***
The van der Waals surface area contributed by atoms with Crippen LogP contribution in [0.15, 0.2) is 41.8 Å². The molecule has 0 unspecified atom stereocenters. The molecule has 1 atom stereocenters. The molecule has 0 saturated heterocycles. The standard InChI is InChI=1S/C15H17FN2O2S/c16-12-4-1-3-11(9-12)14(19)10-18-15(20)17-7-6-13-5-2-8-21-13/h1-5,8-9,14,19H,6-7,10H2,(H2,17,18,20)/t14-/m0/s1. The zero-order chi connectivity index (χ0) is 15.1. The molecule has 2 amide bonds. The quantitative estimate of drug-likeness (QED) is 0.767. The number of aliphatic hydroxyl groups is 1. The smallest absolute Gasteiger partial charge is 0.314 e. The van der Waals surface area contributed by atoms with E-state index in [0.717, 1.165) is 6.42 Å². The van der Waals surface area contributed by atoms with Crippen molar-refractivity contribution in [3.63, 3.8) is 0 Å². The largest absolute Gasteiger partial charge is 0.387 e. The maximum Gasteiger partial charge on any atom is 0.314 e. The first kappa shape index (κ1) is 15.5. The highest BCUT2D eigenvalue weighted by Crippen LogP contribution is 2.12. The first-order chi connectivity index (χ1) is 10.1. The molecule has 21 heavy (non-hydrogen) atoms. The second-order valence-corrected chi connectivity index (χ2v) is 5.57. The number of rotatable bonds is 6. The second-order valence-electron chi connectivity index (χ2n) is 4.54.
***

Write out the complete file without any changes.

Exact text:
The van der Waals surface area contributed by atoms with Crippen LogP contribution in [0.15, 0.2) is 41.8 Å². The molecule has 0 unspecified atom stereocenters. The molecule has 1 atom stereocenters. The molecule has 0 saturated heterocycles. The standard InChI is InChI=1S/C15H17FN2O2S/c16-12-4-1-3-11(9-12)14(19)10-18-15(20)17-7-6-13-5-2-8-21-13/h1-5,8-9,14,19H,6-7,10H2,(H2,17,18,20)/t14-/m0/s1. The zero-order chi connectivity index (χ0) is 15.1. The molecule has 2 amide bonds. The quantitative estimate of drug-likeness (QED) is 0.767. The number of aliphatic hydroxyl groups is 1. The smallest absolute Gasteiger partial charge is 0.314 e. The van der Waals surface area contributed by atoms with E-state index in [0.717, 1.165) is 6.42 Å². The van der Waals surface area contributed by atoms with Crippen molar-refractivity contribution in [3.63, 3.8) is 0 Å². The largest absolute Gasteiger partial charge is 0.387 e. The maximum Gasteiger partial charge on any atom is 0.314 e. The first kappa shape index (κ1) is 15.5. The highest BCUT2D eigenvalue weighted by Crippen LogP contribution is 2.12. The first-order chi connectivity index (χ1) is 10.1. The molecule has 21 heavy (non-hydrogen) atoms. The second-order valence-corrected chi connectivity index (χ2v) is 5.57. The number of rotatable bonds is 6. The second-order valence-electron chi connectivity index (χ2n) is 4.54.